Galicia in the northwest of Spain is often overlooked by tourists, with the lion’s share instead choosing to spend their time exploring the country’s better known cities or one of its famous beaches. Here are five reasons why they are making a terrible mistake.
With plush green landscapes and 1200 km of rugged coastline, Galicia is a picturesque escape from modern life. It is an entrancing rural idyll reminiscent of feudal Europe, one interspersed with sprawling estuaries and framed by dramatic cliffs and capes. What’s more, meandering footpaths, untouched beaches, and Romanesque stone churches and houses make it the perfect destination for both the intrepid explorer and the history buff.
Just as Cornwall and Scotland are distinct from England, so Galicia is from the rest of Spain. Informed by its Celtic heritage, bagpipes, folk songs and Celtic knots are common sights and sounds in the mystical, leafy-green region of northwestern Spain, a far cry from the urbane sophistication and hustle and bustle of Madrid and Barcelona. In recent years, old fashioned huts have even been rebuilt for tourists, adding to the area’s Celtic charm.
The best surfing in Europe
Just six miles from the charming seaside town of Carballo lies Razo, regarded by many as one of Europe’s top surfing destinations. Unlike many of its European counterparts, the beautiful 7km beach promises waves on a daily basis and remains relatively untouched. With over 12 years’ experience teaching people of all ages how to surf, Art Surf Camp is the best place in Galicia to learn how to ride waves like Kelly Slater. Not only does the school offer courses and camps at competitive prices, it doubles up as a friendly beachside hotel-hostel, meaning you never have to draw the curtain on your beachside adventure.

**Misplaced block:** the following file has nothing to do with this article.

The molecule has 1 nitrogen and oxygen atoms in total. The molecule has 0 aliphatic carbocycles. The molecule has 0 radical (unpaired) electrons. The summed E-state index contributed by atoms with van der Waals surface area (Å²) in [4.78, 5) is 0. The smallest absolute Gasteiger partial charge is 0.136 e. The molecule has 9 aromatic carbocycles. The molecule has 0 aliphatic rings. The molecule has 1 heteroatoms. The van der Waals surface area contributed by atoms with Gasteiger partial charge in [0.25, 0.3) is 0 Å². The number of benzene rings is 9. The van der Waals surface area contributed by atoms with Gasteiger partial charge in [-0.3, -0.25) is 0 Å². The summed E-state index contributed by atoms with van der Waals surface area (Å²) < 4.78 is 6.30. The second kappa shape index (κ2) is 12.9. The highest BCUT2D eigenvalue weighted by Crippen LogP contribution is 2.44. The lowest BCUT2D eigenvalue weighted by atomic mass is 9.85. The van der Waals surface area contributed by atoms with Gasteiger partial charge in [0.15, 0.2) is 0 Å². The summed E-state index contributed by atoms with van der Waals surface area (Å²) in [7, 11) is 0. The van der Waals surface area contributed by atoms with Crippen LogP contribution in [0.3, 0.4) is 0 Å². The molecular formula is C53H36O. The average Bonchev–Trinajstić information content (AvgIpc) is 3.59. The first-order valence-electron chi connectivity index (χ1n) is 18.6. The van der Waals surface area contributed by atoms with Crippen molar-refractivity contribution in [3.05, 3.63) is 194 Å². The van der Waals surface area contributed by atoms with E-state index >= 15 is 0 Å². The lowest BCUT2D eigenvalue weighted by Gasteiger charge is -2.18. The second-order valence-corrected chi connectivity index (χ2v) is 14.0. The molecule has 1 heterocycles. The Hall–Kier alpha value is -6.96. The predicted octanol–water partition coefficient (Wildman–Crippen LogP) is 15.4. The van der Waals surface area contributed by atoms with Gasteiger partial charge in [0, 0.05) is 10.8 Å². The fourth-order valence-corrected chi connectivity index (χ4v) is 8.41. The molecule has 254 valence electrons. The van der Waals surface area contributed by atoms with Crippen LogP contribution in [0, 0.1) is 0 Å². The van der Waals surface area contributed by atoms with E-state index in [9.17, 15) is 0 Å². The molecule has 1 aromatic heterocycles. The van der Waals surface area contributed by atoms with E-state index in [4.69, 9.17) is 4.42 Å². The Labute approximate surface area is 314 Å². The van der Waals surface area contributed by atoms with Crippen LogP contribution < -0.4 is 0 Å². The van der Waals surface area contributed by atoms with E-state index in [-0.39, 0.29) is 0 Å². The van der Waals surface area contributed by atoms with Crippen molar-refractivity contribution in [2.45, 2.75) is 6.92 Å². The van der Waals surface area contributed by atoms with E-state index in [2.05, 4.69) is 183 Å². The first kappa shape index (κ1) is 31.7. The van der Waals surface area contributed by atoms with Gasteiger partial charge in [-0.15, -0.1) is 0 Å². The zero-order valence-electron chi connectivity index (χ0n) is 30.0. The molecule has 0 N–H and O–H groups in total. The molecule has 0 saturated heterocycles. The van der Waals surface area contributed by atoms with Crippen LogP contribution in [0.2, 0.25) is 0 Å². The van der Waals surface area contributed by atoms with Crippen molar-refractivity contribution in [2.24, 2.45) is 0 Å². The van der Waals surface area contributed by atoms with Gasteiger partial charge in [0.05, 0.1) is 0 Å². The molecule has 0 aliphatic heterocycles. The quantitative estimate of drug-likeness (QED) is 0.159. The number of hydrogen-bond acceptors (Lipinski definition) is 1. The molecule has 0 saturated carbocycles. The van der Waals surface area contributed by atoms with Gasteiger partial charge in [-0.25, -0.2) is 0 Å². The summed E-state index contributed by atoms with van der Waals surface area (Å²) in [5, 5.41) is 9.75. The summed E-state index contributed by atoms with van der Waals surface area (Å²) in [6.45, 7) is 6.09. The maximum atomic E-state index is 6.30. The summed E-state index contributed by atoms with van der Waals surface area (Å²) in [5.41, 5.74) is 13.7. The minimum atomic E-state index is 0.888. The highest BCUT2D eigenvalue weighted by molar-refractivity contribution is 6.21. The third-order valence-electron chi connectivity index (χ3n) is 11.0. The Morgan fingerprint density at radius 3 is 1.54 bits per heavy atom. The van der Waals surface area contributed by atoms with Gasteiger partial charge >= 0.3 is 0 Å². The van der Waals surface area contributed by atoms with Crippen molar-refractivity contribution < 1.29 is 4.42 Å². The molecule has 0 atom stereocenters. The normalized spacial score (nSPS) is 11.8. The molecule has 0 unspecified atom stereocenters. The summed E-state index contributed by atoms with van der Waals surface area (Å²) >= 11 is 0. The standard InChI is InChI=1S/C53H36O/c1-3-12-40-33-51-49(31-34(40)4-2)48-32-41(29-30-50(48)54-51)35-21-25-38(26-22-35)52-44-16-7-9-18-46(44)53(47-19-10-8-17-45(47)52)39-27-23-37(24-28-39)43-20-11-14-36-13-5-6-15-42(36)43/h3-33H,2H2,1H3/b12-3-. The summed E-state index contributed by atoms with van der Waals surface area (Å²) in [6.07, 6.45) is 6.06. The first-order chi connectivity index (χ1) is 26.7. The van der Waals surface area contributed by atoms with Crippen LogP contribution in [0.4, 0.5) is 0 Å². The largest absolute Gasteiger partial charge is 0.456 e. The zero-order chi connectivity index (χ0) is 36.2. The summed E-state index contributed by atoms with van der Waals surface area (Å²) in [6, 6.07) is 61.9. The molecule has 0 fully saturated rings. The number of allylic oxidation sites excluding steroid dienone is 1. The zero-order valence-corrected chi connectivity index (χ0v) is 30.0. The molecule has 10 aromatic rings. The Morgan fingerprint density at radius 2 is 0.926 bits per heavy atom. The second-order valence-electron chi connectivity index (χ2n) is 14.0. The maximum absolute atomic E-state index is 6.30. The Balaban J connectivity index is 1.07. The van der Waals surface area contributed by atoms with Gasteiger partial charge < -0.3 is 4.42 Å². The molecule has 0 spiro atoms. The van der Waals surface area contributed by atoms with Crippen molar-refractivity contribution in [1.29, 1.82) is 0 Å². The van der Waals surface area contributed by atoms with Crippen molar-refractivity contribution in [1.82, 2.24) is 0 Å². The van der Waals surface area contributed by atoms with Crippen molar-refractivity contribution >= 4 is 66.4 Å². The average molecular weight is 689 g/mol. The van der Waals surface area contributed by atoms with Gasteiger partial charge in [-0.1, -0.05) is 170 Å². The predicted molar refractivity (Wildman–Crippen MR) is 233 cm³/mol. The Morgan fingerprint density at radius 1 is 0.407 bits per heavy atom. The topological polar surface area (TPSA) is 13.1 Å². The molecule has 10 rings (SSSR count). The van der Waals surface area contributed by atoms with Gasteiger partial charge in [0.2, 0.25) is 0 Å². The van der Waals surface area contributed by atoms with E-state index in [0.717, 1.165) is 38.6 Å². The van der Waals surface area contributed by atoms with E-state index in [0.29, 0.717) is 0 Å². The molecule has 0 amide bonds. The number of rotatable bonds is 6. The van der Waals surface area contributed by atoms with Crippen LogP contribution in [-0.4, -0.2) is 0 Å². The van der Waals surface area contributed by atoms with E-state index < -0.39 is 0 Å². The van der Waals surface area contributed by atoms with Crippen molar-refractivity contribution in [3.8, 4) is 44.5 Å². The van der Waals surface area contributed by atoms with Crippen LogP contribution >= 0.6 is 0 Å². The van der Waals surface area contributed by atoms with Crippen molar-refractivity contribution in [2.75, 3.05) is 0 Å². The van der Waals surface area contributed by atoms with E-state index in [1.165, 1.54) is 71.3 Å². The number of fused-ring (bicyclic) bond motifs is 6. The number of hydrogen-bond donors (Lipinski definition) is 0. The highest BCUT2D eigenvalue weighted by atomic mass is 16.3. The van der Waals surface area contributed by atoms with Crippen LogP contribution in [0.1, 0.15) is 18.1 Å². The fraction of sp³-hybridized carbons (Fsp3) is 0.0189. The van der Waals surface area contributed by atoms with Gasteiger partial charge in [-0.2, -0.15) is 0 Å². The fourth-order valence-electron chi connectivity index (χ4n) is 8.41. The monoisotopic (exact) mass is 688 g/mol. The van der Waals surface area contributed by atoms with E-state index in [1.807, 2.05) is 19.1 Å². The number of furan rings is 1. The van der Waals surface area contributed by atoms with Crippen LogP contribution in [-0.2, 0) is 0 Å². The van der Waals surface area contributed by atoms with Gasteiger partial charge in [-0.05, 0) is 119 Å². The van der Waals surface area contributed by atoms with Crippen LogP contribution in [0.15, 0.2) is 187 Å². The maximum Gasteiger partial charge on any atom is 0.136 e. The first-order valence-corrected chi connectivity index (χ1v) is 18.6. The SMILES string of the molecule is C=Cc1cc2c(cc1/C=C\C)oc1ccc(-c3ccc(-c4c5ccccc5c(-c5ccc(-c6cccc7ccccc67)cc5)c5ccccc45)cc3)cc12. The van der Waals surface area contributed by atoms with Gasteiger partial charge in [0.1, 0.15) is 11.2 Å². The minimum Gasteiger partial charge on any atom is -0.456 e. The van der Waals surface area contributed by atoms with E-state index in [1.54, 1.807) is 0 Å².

Given that countless fishing villages are dotted across its never-ending coastline, it is perhaps unsurprising that Galicia boasts the freshest seafood in Spain. While Polbo á feira, a light dish of tender squid seasoned with olive oil and paprika, is a popular choice, goose barnacles are the gastronomic superstars here. Known to fetch up to a hundred euros per kilo at fish markets in Galicia, the crustaceans are often listed among the world’s most beautiful foods. The autonomous region is also home to 13 Michelin-starred restaurants, meaning even the fussiest eaters will be well catered for.
The sights of Santiago de Compostela
Reputedly the final resting place of the Apostle Saint James, Santiago de Compostela is the end destination for those undertaking the famous Camino de Santiago pilgrimage, a spiritual journey that can take up to 35 days. Given 250,000 pilgrims descend on the city every year, it’s fitting that its cathedral is a true architectural marvel, one that effortlessly blends Gothic, Baroque and Romanesque influences. We’d recommend taking in the city’s awe-inspiring architecture by strolling through the city’s beautiful squares to Alameda, a hilltop park with a panoramic view of the cathedral, before tucking into some tapas at one of the city’s many restaurants.